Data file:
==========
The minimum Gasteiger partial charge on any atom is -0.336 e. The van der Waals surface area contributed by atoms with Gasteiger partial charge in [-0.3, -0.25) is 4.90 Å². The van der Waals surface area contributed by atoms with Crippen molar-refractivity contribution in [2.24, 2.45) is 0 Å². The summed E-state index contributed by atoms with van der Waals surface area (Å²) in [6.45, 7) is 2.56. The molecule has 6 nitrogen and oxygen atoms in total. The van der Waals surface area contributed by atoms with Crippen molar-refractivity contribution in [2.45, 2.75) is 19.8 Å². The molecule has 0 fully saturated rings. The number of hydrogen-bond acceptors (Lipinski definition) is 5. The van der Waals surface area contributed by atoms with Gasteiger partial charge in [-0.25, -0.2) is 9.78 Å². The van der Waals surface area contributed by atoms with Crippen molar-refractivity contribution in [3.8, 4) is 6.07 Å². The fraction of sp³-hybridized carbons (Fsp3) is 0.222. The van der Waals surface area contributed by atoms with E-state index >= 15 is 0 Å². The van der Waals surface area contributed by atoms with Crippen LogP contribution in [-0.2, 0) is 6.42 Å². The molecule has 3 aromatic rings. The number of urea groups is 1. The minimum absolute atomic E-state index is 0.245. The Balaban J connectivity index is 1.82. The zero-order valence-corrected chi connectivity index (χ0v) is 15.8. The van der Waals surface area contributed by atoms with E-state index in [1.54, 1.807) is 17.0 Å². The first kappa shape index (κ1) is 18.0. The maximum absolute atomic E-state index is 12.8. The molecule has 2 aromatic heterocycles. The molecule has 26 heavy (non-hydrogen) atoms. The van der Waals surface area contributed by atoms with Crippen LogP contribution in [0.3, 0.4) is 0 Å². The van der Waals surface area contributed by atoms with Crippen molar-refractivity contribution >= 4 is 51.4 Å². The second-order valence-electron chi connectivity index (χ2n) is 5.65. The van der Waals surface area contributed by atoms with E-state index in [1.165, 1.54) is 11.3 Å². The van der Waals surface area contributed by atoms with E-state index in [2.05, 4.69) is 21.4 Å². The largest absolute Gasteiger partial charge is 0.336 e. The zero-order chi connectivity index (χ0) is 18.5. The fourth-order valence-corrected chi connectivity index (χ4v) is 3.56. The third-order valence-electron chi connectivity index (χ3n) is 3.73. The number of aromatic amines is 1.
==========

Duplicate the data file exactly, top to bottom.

The minimum Gasteiger partial charge on any atom is -0.336 e. The van der Waals surface area contributed by atoms with Gasteiger partial charge in [-0.3, -0.25) is 4.90 Å². The van der Waals surface area contributed by atoms with Crippen molar-refractivity contribution in [2.24, 2.45) is 0 Å². The summed E-state index contributed by atoms with van der Waals surface area (Å²) in [6.45, 7) is 2.56. The molecule has 6 nitrogen and oxygen atoms in total. The van der Waals surface area contributed by atoms with Crippen molar-refractivity contribution in [2.45, 2.75) is 19.8 Å². The molecule has 0 fully saturated rings. The number of hydrogen-bond acceptors (Lipinski definition) is 5. The van der Waals surface area contributed by atoms with Gasteiger partial charge in [-0.25, -0.2) is 9.78 Å². The van der Waals surface area contributed by atoms with Crippen molar-refractivity contribution in [3.8, 4) is 6.07 Å². The fraction of sp³-hybridized carbons (Fsp3) is 0.222. The van der Waals surface area contributed by atoms with E-state index >= 15 is 0 Å². The van der Waals surface area contributed by atoms with Crippen LogP contribution in [-0.2, 0) is 6.42 Å². The molecule has 3 aromatic rings. The number of urea groups is 1. The minimum absolute atomic E-state index is 0.245. The Balaban J connectivity index is 1.82. The zero-order valence-corrected chi connectivity index (χ0v) is 15.8. The van der Waals surface area contributed by atoms with E-state index in [1.54, 1.807) is 17.0 Å². The first kappa shape index (κ1) is 18.0. The maximum absolute atomic E-state index is 12.8. The molecule has 2 aromatic heterocycles. The molecule has 26 heavy (non-hydrogen) atoms. The van der Waals surface area contributed by atoms with Crippen LogP contribution in [0.3, 0.4) is 0 Å². The van der Waals surface area contributed by atoms with Crippen molar-refractivity contribution >= 4 is 51.4 Å². The second-order valence-electron chi connectivity index (χ2n) is 5.65. The van der Waals surface area contributed by atoms with E-state index in [1.165, 1.54) is 11.3 Å². The van der Waals surface area contributed by atoms with E-state index in [2.05, 4.69) is 21.4 Å². The largest absolute Gasteiger partial charge is 0.336 e. The zero-order chi connectivity index (χ0) is 18.5. The fourth-order valence-corrected chi connectivity index (χ4v) is 3.56. The third-order valence-electron chi connectivity index (χ3n) is 3.73. The number of aromatic amines is 1.